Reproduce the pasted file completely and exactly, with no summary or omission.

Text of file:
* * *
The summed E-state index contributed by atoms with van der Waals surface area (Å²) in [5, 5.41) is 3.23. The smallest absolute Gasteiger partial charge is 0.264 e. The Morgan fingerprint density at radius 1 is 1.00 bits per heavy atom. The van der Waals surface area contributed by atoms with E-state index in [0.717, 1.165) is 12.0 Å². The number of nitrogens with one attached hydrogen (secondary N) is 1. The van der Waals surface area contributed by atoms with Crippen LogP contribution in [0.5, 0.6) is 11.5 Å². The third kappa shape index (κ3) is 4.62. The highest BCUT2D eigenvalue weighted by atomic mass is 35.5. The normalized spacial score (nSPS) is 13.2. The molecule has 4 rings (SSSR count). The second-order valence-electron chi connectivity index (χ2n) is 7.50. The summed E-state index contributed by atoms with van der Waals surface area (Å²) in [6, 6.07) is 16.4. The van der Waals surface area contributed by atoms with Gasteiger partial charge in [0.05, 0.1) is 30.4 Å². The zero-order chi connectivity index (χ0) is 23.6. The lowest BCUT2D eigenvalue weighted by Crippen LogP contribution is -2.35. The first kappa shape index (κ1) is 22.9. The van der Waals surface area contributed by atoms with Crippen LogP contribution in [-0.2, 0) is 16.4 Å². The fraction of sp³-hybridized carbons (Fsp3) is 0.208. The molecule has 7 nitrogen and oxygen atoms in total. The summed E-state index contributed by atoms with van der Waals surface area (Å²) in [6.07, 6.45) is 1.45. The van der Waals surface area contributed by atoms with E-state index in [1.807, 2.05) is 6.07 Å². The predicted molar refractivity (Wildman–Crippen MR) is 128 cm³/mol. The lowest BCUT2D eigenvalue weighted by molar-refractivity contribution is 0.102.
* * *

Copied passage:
The summed E-state index contributed by atoms with van der Waals surface area (Å²) in [5, 5.41) is 3.23. The smallest absolute Gasteiger partial charge is 0.264 e. The Morgan fingerprint density at radius 1 is 1.00 bits per heavy atom. The van der Waals surface area contributed by atoms with E-state index in [0.717, 1.165) is 12.0 Å². The number of nitrogens with one attached hydrogen (secondary N) is 1. The van der Waals surface area contributed by atoms with Crippen LogP contribution in [0.5, 0.6) is 11.5 Å². The third kappa shape index (κ3) is 4.62. The highest BCUT2D eigenvalue weighted by atomic mass is 35.5. The normalized spacial score (nSPS) is 13.2. The molecule has 4 rings (SSSR count). The second-order valence-electron chi connectivity index (χ2n) is 7.50. The summed E-state index contributed by atoms with van der Waals surface area (Å²) in [6, 6.07) is 16.4. The van der Waals surface area contributed by atoms with Gasteiger partial charge in [0.05, 0.1) is 30.4 Å². The zero-order chi connectivity index (χ0) is 23.6. The lowest BCUT2D eigenvalue weighted by Crippen LogP contribution is -2.35. The first kappa shape index (κ1) is 22.9. The van der Waals surface area contributed by atoms with Crippen LogP contribution in [-0.2, 0) is 16.4 Å². The fraction of sp³-hybridized carbons (Fsp3) is 0.208. The molecule has 7 nitrogen and oxygen atoms in total. The summed E-state index contributed by atoms with van der Waals surface area (Å²) in [6.07, 6.45) is 1.45. The van der Waals surface area contributed by atoms with E-state index in [1.807, 2.05) is 6.07 Å². The predicted molar refractivity (Wildman–Crippen MR) is 128 cm³/mol. The lowest BCUT2D eigenvalue weighted by molar-refractivity contribution is 0.102.